New York is aging fast. There are now more adults age 65 and older than there are children under 13. And New York is growing more diverse. The number of older immigrants statewide grew by 41 percent from 2007 to 2017, nearly double the 21 percent increase in U.S.-born older adults. And of those U.S.-born older adults, 31 percent were non-White, up from 26 percent ten years earlier.
With these two demographic realities in mind as reported by the Center for an Urban Future in “New York’s Older Adult Population Is Booming Statewide,” AARP New York in 2017 embarked on work in collaboration with the Hispanic Federation, Asian American Federation, New York Urban League and NAACP NY to better understand, document and address the racial and ethnic disparities affecting New Yorkers 50+ in health, economic security and livability.
The result was a comprehensive report released in January 2018 that served as a roadmap for elected officials and policymakers and that resulted in significant achievements, including the New York State Secure Choice Savings Program to help more private sector employees save at work; Medicaid authorization to cover expanded Telehealth services; an historic $15 million increase for home and community-based services that support unpaid family caregivers in helping older loved ones age with independence and dignity in their own homes; $20 million in state funding to continue endangered housing counseling and legal services; and historic rent regulation reforms.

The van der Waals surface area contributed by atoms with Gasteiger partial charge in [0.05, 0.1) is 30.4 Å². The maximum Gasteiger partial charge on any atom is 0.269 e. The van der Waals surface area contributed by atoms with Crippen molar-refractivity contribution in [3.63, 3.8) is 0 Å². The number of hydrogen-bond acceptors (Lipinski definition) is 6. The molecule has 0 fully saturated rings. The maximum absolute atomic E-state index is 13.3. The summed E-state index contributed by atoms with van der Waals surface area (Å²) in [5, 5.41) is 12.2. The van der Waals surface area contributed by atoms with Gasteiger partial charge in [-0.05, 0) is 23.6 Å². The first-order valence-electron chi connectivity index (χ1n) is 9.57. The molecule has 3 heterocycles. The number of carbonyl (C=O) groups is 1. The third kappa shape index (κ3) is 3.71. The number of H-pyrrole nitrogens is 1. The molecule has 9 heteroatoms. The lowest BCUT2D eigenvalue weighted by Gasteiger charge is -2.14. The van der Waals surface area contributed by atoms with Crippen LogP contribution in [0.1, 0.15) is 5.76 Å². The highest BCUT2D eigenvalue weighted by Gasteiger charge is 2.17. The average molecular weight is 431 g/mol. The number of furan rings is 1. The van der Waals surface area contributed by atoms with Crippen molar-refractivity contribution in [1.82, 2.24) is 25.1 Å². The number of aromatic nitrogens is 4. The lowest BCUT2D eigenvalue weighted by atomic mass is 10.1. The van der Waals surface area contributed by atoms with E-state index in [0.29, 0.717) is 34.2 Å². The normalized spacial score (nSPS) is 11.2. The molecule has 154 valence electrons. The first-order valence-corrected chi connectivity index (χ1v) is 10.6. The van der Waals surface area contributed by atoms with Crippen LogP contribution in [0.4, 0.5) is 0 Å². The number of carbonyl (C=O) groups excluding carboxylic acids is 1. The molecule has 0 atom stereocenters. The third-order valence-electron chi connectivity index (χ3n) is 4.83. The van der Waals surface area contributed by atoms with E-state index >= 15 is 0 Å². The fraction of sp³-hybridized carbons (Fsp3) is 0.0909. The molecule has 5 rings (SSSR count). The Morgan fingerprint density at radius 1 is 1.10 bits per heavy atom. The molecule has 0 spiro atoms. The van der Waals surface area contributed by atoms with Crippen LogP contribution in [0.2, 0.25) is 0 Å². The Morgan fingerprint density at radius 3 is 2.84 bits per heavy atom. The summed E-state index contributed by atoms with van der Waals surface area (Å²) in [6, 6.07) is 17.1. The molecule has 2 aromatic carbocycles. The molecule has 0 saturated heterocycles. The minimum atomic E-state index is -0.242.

Since New York’s launch of Disrupt Disparities, AARP state offices in Michigan, Pennsylvania, Illinois, Kentucky, Kansas, Arkansas and Washington D.C. have followed suit. Disrupting Disparities has become the platform to connect with policymakers, legislators, the media, key opinion leaders, and volunteers in a manner that is authentic, relevant and resonating, producing systemic results. With our unveiling of Disrupt Disparities 2.0, we expand our critical areas of focus to prescription drug costs, caregiving, utilities, and housing, including gentrification.
And as we look forward, we will be exploring dependence on Social Security, Medicare and Medicaid, as well as disparities impacting the 50+ in rural New York and the LGBTQ community, with an eye toward developing policy recommendations for building out AARP’s basic pillars of health, financial security and livable communities for older New Yorkers.
This will create a bank of research and policy solutions that is replicable for other states and communities.